Jobs in computer and electronic product manufacturing grew 3.4 percent in a yearHigh-technology companies remain critical players in the local economy, but Clark County’s technology sector is showing little sign of growth in the face of rapid change within the industry and intense competition for new jobs.
County economic development officials are looking to software developers and related product-oriented firms as prospects for new job creation, although those companies typically employ far fewer people than the old-guard semiconductor chip and equipment manufacturers.
The county is home to some 3,000 jobs in computer and electronic product manufacturing, representing a modest 3.4 percent increase from October 2011 to last October. During that same time period, manufacturing employment increased by 5.8 percent and overall employment rose by 1.7 percent.
At its peak in 1997, technology manufacturing employed some 5,400 workers in Clark County, according to the state Employment Security Department.
“We had our downturn in ’08,” said Rob Bernardi, president of Kokusai Semiconductor Equipment Corp., a subsidiary of Hitachi Ltd., which is based in Vancouver. “We’ve been putzing around, and three or four years later, we’re still putzing around.”
Indeed, the semiconductor industry has grown in fits and starts, and the consumer electronics business has become increasingly punishing territory. Japanese firms, heavily represented in Clark County, are struggling with heightened competition from other Asian firms. Consumer shifts from computers to smartphones and tablets, and ever-shortening product life cycles, are forcing costly investments as well as management adjustments.
U.S.-based firms are not immune. The often tumultuous Hewlett-Packard, with some 500 printer division employees in Vancouver, faces intense market pressure as consumers reduce their use of printers, a cash cow for the company. HP increasingly is looking to software as an engine for growth.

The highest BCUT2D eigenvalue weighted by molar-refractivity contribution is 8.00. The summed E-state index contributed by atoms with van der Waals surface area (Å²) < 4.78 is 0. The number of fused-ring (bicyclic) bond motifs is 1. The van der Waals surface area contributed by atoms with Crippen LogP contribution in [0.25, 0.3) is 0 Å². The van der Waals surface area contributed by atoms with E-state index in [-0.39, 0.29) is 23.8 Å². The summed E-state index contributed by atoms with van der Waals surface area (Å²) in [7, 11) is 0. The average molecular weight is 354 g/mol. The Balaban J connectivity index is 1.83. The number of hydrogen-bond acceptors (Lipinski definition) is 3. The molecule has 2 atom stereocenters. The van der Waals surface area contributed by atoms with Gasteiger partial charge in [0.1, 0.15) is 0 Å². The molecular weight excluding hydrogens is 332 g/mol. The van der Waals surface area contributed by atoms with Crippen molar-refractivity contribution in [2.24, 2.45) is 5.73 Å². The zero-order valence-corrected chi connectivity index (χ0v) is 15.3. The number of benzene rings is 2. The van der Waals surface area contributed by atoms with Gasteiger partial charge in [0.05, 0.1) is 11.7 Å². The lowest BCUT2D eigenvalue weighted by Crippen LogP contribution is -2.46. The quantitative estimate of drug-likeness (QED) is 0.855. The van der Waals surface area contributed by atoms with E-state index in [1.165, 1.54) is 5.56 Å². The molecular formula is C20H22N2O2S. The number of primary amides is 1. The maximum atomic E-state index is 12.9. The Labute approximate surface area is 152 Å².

Japan’s giant Sharp Corp., parent to Camas-based Sharp Laboratories and Sharp Microelectronics of the Americas, had to secure financial lifelines from Intel and Qualcomm in the face of record losses last year. Sharp relocated a solar division from Southern California to Camas in 2011, but it largely dismantled that division last year.
WaferTech, a subsidiary of the giant Taiwan Semiconductor Manufacturing Co., made the news amid industry speculation that TSMC was searching for a site for a 3.2 million square-foot semiconductor factory that would employ at least 1,000 people, possibly in Oregon or upstate New York. In addition, industry journals questioned whether WaferTech’s existing wafer plant had a viable long-term future without major investments to accommodate production of a new generation of chips.
The company’s local officials said WaferTech, with 1,000 employees and 1 million square feet, was doing well and had strong markets. But the 260-acre Camas site did not appear to be in the running for a new plant.
Washington faces intense competition for technology jobs from other states, including New York, that “literally got out their wallet” with financial incentives, Bernardi said. “States have to be very aggressive.”
But even with out the incentives available elsewhere, Washington and Clark County still have advantages in the battle for new technology industry jobs. Among them are the absence of a state income tax. And, Bernardi said, “Energy is still our trump card, as well as quality of life.”
Lisa Nisenfeld, president of the Columbia River Economic Development Council, sees promise for Clark County in technology sector service companies and in the ever-vibrant software development niche. While Portland is enjoying a buzz with its software and technology startups, she said, some companies are finding Clark County to be more appealing because of its tax structure, lower housing and commercial space costs, and a more family-oriented way of life.
“Services and software are where (the technology sector) has grown,” she said.